What started as a farming hobby for Mercy Chemutai Too, a fourth year agricultural economist student at Karatina University has turned into a money making venture earning her enough money to sustain herself even before she graduates later this year.
Kenya experiences two rainy seasons (bimodal), namely the long-rains (March to May) and the short rains (October to December) seasons.
However, as the supply is normally low during the off-season period in December to March when there is no rain, this is the time Chemutai harvests her produce for sale ensuring she reaps maximum profit.
“I usually plant my crops in the off-season period when there is no rainfall so as to maximize profits due to high demand at the time,” said Chemutai.
Chemutai grows short season crops such as kales, cabbages and spinach which take between one half and three months to mature.
She started the venture in 2014 in her first year with Sh2,000 higher education loans board cash that is normally lent to Kenyan students in higher institutions of learning by the government and since then she has never looked back.
In this, she used Sh300 to purchase kale seedlings for planting in her eighth an acre farm acquired from her father in Kericho County. The rest of the cash was used to till the land and weeding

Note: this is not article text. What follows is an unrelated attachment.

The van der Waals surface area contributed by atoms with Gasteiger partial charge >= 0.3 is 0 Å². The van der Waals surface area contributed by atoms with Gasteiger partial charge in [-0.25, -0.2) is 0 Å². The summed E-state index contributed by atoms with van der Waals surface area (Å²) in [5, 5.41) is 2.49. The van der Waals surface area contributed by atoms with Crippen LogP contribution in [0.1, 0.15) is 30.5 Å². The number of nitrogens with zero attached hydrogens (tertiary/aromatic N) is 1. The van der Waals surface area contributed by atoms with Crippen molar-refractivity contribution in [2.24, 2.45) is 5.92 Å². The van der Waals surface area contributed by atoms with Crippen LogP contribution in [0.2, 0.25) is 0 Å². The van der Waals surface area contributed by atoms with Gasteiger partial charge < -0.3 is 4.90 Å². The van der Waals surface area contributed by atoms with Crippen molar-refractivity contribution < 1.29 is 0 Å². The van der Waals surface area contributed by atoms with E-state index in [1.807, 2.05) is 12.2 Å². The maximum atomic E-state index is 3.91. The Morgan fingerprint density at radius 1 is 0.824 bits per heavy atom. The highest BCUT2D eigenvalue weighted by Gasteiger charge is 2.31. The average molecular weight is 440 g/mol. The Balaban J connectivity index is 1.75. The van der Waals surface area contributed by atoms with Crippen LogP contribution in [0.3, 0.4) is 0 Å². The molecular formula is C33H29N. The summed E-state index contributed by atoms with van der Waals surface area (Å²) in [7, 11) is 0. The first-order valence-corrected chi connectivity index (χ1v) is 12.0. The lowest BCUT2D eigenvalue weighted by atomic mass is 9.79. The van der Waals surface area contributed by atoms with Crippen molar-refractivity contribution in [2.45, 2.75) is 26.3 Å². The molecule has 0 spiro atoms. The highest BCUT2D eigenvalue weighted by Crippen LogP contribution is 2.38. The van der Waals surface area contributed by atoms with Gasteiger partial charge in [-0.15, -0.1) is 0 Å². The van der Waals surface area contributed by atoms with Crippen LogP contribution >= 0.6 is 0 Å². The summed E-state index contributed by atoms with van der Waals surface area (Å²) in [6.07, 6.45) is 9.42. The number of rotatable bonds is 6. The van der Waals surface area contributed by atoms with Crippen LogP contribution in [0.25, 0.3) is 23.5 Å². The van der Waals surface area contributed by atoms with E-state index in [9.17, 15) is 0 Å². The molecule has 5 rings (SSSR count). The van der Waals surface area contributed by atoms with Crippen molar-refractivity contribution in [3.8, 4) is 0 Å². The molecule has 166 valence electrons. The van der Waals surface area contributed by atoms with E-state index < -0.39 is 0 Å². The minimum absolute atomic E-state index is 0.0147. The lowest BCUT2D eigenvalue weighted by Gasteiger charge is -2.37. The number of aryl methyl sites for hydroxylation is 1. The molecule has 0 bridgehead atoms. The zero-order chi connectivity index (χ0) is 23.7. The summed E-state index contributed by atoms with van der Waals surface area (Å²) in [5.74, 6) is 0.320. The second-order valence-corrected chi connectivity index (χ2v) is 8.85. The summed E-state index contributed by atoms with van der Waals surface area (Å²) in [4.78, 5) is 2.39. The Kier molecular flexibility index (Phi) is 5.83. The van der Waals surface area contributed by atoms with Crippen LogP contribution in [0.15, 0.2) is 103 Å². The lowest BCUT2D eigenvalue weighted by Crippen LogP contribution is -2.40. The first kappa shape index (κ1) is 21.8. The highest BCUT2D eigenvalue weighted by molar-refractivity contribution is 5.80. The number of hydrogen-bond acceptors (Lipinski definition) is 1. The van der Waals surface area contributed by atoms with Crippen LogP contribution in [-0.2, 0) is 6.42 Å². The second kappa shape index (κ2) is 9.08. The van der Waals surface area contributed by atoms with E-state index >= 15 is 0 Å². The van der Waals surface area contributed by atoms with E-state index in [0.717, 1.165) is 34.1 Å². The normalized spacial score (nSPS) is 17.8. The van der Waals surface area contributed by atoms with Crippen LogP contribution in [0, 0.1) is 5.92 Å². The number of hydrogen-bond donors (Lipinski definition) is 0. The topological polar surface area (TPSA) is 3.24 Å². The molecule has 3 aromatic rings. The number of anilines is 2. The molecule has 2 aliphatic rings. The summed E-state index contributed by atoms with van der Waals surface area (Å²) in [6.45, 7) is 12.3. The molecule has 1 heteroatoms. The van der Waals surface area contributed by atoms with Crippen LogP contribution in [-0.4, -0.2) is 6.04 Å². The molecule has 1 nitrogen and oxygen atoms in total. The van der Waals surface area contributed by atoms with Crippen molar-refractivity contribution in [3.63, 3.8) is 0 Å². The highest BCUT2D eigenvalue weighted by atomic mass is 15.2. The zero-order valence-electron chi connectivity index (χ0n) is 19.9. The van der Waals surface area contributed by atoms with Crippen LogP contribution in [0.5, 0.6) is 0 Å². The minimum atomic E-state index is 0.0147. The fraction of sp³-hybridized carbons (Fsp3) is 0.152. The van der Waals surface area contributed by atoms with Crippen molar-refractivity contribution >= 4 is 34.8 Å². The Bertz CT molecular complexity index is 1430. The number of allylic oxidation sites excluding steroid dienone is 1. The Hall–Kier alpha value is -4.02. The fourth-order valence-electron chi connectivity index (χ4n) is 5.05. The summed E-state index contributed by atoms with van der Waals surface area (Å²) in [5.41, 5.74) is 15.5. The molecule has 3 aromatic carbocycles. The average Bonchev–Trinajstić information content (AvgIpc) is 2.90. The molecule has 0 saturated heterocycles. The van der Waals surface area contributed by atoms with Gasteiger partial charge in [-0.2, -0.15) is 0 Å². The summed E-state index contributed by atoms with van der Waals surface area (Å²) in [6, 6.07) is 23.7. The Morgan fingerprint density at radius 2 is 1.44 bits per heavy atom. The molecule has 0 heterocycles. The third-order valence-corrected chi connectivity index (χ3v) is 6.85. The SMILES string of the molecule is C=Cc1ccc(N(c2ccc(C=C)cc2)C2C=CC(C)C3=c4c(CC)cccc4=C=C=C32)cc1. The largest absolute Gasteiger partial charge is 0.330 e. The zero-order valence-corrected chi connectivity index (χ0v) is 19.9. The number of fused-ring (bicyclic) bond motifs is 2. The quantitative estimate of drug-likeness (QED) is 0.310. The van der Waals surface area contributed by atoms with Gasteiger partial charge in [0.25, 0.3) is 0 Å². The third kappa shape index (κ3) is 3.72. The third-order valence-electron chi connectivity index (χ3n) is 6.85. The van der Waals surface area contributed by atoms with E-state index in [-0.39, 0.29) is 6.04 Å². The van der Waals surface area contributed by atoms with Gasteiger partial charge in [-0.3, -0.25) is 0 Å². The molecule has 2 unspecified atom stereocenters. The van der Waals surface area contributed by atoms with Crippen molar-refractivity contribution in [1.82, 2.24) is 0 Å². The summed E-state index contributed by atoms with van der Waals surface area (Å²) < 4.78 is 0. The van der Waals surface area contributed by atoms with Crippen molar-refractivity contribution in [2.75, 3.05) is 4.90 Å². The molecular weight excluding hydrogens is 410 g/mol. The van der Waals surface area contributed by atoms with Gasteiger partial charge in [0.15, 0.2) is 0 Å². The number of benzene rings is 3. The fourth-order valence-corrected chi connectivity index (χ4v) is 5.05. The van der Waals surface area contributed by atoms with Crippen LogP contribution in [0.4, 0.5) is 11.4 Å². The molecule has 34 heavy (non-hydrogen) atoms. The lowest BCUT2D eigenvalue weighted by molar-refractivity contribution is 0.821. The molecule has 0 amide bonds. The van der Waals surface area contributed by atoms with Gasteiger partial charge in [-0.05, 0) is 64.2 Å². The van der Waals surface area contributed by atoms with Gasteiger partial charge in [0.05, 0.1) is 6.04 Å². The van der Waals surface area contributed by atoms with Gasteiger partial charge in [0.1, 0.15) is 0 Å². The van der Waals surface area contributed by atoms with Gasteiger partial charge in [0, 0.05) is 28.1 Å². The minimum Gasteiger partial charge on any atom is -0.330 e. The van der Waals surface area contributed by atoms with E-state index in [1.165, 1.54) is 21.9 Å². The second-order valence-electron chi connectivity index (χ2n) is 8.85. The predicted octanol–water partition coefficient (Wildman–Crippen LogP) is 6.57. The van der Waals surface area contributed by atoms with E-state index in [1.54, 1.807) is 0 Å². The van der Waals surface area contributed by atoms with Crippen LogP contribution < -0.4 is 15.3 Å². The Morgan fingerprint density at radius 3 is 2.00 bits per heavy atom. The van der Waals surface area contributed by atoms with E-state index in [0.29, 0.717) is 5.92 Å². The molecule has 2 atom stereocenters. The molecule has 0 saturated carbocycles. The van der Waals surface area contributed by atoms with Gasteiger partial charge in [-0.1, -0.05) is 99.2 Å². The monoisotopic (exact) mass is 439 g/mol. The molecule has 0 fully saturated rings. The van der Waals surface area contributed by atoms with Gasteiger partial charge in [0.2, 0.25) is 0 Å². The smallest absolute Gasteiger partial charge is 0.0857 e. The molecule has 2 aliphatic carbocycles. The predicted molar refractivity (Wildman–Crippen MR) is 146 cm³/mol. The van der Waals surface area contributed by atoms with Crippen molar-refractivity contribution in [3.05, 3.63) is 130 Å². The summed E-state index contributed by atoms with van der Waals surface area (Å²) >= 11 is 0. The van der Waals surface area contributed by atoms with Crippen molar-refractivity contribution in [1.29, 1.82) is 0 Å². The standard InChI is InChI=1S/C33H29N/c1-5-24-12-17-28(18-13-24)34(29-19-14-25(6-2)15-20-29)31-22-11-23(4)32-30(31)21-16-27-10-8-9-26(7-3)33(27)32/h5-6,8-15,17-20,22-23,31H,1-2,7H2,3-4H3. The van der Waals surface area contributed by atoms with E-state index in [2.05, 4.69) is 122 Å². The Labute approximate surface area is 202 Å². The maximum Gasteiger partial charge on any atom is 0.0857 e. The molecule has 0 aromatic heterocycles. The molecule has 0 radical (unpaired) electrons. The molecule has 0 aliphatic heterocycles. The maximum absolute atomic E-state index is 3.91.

She planted kale seeds three inches apart and applied chicken and cow manure at the rate of one handful per hole. The manure was obtained from her father’s farm.
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Chemutai Mercy Too. Courtesy
“I thinned the kales when they were about five inches tall to reduce competition for nutrients and also ensure that mature leaves have space for growth,” said Chemutai.
She waters the plants manually twice in a day using water from a well in her home.
Her first harvest gave her three 100 kilo bags of kales which she sold to markets in Kericho town. She sold each kilo at Sh14 compared to eight shillings per kilo during the rainy season.
Since then she has been doing crop rotation to prevent pests from attacking the crops.
In this she utilizes the long holidays which normally take five months each year to grow the crops making an average of Sh8,000 monthly in profits.
Kenya’s earnings from fresh produce exports in 2018 jumped to Sh153.68bn, a 33 per cent increase over 2017 earnings, according to the statistics released by the Kenya Flower Council (KFC), Fresh Produce Exporters Association of Kenya (FPEAK), and Fresh Produce Consortium of Kenya (FPCK).
In this, vegetables earned Sh27.68bn in 2018 from Sh24.06bn earned in 2017, respectively.